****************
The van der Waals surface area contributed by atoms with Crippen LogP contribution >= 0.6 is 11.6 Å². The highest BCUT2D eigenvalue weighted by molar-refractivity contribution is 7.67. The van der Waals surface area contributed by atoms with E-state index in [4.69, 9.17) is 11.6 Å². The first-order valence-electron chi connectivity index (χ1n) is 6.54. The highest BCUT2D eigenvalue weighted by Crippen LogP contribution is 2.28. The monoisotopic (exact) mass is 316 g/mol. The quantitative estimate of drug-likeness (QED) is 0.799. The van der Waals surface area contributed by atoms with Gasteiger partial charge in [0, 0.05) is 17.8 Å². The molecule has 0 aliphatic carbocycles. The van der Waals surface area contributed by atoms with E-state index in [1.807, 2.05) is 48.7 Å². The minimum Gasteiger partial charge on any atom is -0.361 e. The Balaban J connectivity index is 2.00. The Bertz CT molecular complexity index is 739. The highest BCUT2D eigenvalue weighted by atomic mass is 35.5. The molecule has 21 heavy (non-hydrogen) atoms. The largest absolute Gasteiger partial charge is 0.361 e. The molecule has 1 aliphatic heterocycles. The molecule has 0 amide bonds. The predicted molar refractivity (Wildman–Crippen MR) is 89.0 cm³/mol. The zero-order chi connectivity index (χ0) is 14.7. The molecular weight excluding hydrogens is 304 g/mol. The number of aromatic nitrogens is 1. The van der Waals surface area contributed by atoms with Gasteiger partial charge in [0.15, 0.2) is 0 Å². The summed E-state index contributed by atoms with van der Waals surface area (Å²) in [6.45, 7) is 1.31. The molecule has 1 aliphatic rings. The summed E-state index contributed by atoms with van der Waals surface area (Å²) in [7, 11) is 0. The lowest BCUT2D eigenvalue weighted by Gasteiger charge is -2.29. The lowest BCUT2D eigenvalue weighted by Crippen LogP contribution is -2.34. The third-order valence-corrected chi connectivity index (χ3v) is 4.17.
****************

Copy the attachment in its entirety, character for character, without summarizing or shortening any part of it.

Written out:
The van der Waals surface area contributed by atoms with Crippen LogP contribution >= 0.6 is 11.6 Å². The highest BCUT2D eigenvalue weighted by molar-refractivity contribution is 7.67. The van der Waals surface area contributed by atoms with E-state index in [4.69, 9.17) is 11.6 Å². The first-order valence-electron chi connectivity index (χ1n) is 6.54. The highest BCUT2D eigenvalue weighted by Crippen LogP contribution is 2.28. The monoisotopic (exact) mass is 316 g/mol. The quantitative estimate of drug-likeness (QED) is 0.799. The van der Waals surface area contributed by atoms with Gasteiger partial charge in [0, 0.05) is 17.8 Å². The molecule has 0 aliphatic carbocycles. The van der Waals surface area contributed by atoms with E-state index in [1.807, 2.05) is 48.7 Å². The minimum Gasteiger partial charge on any atom is -0.361 e. The Balaban J connectivity index is 2.00. The Bertz CT molecular complexity index is 739. The highest BCUT2D eigenvalue weighted by atomic mass is 35.5. The molecule has 21 heavy (non-hydrogen) atoms. The largest absolute Gasteiger partial charge is 0.361 e. The molecule has 1 aliphatic heterocycles. The molecule has 0 amide bonds. The predicted molar refractivity (Wildman–Crippen MR) is 89.0 cm³/mol. The zero-order chi connectivity index (χ0) is 14.7. The molecular weight excluding hydrogens is 304 g/mol. The number of aromatic nitrogens is 1. The van der Waals surface area contributed by atoms with Gasteiger partial charge in [0.15, 0.2) is 0 Å². The summed E-state index contributed by atoms with van der Waals surface area (Å²) in [6.45, 7) is 1.31. The molecule has 1 aliphatic rings. The summed E-state index contributed by atoms with van der Waals surface area (Å²) in [7, 11) is 0. The lowest BCUT2D eigenvalue weighted by Gasteiger charge is -2.29. The lowest BCUT2D eigenvalue weighted by Crippen LogP contribution is -2.34. The third-order valence-corrected chi connectivity index (χ3v) is 4.17.